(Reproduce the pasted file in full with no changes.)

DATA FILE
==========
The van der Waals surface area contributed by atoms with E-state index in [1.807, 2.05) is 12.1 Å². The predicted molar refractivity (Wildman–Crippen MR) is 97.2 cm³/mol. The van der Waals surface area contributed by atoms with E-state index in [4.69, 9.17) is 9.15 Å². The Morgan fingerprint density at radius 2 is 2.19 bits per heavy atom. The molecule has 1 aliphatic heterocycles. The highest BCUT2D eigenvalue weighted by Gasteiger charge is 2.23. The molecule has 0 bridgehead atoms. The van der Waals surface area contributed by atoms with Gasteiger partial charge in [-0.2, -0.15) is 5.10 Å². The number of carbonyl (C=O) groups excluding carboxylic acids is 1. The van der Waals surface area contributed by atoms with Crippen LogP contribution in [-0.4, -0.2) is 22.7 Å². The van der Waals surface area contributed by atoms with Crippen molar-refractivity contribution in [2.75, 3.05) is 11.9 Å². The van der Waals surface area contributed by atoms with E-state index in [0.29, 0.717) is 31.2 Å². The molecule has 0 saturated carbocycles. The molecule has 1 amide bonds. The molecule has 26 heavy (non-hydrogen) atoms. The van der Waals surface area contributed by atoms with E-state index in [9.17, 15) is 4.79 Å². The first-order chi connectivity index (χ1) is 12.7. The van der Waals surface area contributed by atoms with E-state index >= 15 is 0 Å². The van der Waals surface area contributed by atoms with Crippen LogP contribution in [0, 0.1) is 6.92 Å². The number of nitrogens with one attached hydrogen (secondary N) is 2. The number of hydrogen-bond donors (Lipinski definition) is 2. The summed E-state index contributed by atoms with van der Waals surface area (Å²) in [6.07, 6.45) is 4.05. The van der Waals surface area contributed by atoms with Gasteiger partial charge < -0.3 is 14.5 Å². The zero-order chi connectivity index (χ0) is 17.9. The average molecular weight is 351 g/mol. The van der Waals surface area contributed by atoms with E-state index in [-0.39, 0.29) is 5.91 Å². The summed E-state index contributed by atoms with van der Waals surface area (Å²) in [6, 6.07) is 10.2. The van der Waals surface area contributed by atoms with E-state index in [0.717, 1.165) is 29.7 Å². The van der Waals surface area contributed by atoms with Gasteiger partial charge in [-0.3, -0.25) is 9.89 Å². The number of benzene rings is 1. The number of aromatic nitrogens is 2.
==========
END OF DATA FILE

The van der Waals surface area contributed by atoms with E-state index in [1.807, 2.05) is 12.1 Å². The predicted molar refractivity (Wildman–Crippen MR) is 97.2 cm³/mol. The van der Waals surface area contributed by atoms with E-state index in [4.69, 9.17) is 9.15 Å². The Morgan fingerprint density at radius 2 is 2.19 bits per heavy atom. The molecule has 1 aliphatic heterocycles. The highest BCUT2D eigenvalue weighted by Gasteiger charge is 2.23. The molecule has 0 bridgehead atoms. The van der Waals surface area contributed by atoms with Gasteiger partial charge in [-0.2, -0.15) is 5.10 Å². The number of carbonyl (C=O) groups excluding carboxylic acids is 1. The van der Waals surface area contributed by atoms with Crippen LogP contribution in [-0.4, -0.2) is 22.7 Å². The van der Waals surface area contributed by atoms with Crippen molar-refractivity contribution in [2.75, 3.05) is 11.9 Å². The van der Waals surface area contributed by atoms with E-state index in [0.29, 0.717) is 31.2 Å². The molecule has 0 saturated carbocycles. The molecule has 1 amide bonds. The molecule has 26 heavy (non-hydrogen) atoms. The van der Waals surface area contributed by atoms with E-state index in [9.17, 15) is 4.79 Å². The first-order chi connectivity index (χ1) is 12.7. The van der Waals surface area contributed by atoms with E-state index >= 15 is 0 Å². The van der Waals surface area contributed by atoms with Crippen LogP contribution in [0, 0.1) is 6.92 Å². The number of nitrogens with one attached hydrogen (secondary N) is 2. The number of hydrogen-bond donors (Lipinski definition) is 2. The summed E-state index contributed by atoms with van der Waals surface area (Å²) in [6.07, 6.45) is 4.05. The van der Waals surface area contributed by atoms with Gasteiger partial charge < -0.3 is 14.5 Å². The zero-order chi connectivity index (χ0) is 17.9. The average molecular weight is 351 g/mol. The van der Waals surface area contributed by atoms with E-state index in [-0.39, 0.29) is 5.91 Å². The summed E-state index contributed by atoms with van der Waals surface area (Å²) in [6, 6.07) is 10.2. The van der Waals surface area contributed by atoms with E-state index in [0.717, 1.165) is 29.7 Å². The van der Waals surface area contributed by atoms with Gasteiger partial charge in [-0.3, -0.25) is 9.89 Å². The number of benzene rings is 1. The number of aromatic nitrogens is 2.